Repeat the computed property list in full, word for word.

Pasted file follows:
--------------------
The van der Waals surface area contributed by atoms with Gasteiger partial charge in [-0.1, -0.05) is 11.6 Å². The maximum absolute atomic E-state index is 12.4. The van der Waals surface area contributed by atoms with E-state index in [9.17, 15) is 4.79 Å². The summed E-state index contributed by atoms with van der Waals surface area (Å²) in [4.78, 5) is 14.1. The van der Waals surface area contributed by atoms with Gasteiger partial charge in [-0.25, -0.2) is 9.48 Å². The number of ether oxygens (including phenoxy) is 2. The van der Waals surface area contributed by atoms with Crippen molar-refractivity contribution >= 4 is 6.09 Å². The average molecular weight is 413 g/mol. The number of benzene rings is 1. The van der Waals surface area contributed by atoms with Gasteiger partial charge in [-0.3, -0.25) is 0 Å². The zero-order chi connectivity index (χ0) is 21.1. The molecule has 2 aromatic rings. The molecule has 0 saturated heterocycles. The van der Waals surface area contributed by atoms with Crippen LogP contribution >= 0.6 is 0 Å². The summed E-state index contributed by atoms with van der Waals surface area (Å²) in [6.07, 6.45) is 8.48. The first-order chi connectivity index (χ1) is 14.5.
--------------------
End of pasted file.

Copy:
The van der Waals surface area contributed by atoms with Gasteiger partial charge in [-0.1, -0.05) is 11.6 Å². The maximum absolute atomic E-state index is 12.4. The van der Waals surface area contributed by atoms with E-state index in [9.17, 15) is 4.79 Å². The summed E-state index contributed by atoms with van der Waals surface area (Å²) in [4.78, 5) is 14.1. The van der Waals surface area contributed by atoms with Gasteiger partial charge in [-0.25, -0.2) is 9.48 Å². The number of ether oxygens (including phenoxy) is 2. The van der Waals surface area contributed by atoms with Crippen molar-refractivity contribution >= 4 is 6.09 Å². The average molecular weight is 413 g/mol. The number of benzene rings is 1. The van der Waals surface area contributed by atoms with Gasteiger partial charge in [-0.3, -0.25) is 0 Å². The zero-order chi connectivity index (χ0) is 21.1. The molecule has 2 aromatic rings. The molecule has 0 saturated heterocycles. The van der Waals surface area contributed by atoms with Crippen LogP contribution >= 0.6 is 0 Å². The summed E-state index contributed by atoms with van der Waals surface area (Å²) in [6.07, 6.45) is 8.48. The first-order chi connectivity index (χ1) is 14.5.